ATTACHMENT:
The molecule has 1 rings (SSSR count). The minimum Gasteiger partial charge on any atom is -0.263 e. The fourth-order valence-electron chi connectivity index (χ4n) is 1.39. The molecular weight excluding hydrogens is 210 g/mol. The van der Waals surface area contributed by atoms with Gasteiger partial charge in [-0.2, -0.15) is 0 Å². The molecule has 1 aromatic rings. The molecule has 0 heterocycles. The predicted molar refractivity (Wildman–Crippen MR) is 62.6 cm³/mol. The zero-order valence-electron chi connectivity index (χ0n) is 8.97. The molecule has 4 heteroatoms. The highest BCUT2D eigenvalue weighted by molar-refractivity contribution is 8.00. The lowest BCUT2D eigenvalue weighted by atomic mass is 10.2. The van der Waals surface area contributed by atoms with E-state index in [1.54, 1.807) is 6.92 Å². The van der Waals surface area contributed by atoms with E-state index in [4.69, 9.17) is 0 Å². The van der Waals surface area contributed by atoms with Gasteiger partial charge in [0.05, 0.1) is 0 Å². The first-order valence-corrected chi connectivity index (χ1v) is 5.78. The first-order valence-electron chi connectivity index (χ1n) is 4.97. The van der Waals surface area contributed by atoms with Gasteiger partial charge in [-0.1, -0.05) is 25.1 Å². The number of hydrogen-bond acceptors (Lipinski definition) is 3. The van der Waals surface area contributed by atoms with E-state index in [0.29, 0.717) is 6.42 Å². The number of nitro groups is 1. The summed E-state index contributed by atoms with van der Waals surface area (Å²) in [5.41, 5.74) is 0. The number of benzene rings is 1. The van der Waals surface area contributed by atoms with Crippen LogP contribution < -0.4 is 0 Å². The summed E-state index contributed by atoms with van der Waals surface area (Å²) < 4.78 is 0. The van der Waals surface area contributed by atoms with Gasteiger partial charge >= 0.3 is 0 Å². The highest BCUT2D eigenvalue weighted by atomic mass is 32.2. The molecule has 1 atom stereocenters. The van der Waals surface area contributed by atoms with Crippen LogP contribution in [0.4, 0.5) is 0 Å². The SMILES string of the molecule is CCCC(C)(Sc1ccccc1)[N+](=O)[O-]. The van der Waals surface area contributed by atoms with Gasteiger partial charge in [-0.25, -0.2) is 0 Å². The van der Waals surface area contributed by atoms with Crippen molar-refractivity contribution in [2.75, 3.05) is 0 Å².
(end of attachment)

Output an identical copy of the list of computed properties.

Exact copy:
The molecule has 1 rings (SSSR count). The minimum Gasteiger partial charge on any atom is -0.263 e. The fourth-order valence-electron chi connectivity index (χ4n) is 1.39. The molecular weight excluding hydrogens is 210 g/mol. The van der Waals surface area contributed by atoms with Gasteiger partial charge in [-0.2, -0.15) is 0 Å². The molecule has 1 aromatic rings. The molecule has 0 heterocycles. The predicted molar refractivity (Wildman–Crippen MR) is 62.6 cm³/mol. The zero-order valence-electron chi connectivity index (χ0n) is 8.97. The molecule has 4 heteroatoms. The highest BCUT2D eigenvalue weighted by molar-refractivity contribution is 8.00. The lowest BCUT2D eigenvalue weighted by atomic mass is 10.2. The van der Waals surface area contributed by atoms with E-state index in [1.54, 1.807) is 6.92 Å². The van der Waals surface area contributed by atoms with E-state index in [4.69, 9.17) is 0 Å². The van der Waals surface area contributed by atoms with Gasteiger partial charge in [0.05, 0.1) is 0 Å². The first-order valence-corrected chi connectivity index (χ1v) is 5.78. The first-order valence-electron chi connectivity index (χ1n) is 4.97. The van der Waals surface area contributed by atoms with Gasteiger partial charge in [-0.1, -0.05) is 25.1 Å². The number of hydrogen-bond acceptors (Lipinski definition) is 3. The van der Waals surface area contributed by atoms with E-state index in [0.29, 0.717) is 6.42 Å². The number of nitro groups is 1. The summed E-state index contributed by atoms with van der Waals surface area (Å²) in [5.41, 5.74) is 0. The number of benzene rings is 1. The van der Waals surface area contributed by atoms with Crippen LogP contribution < -0.4 is 0 Å². The summed E-state index contributed by atoms with van der Waals surface area (Å²) < 4.78 is 0. The van der Waals surface area contributed by atoms with Gasteiger partial charge >= 0.3 is 0 Å². The highest BCUT2D eigenvalue weighted by atomic mass is 32.2. The molecule has 1 atom stereocenters. The van der Waals surface area contributed by atoms with Crippen LogP contribution in [0.4, 0.5) is 0 Å². The SMILES string of the molecule is CCCC(C)(Sc1ccccc1)[N+](=O)[O-]. The van der Waals surface area contributed by atoms with Gasteiger partial charge in [-0.25, -0.2) is 0 Å². The van der Waals surface area contributed by atoms with Crippen molar-refractivity contribution in [2.75, 3.05) is 0 Å².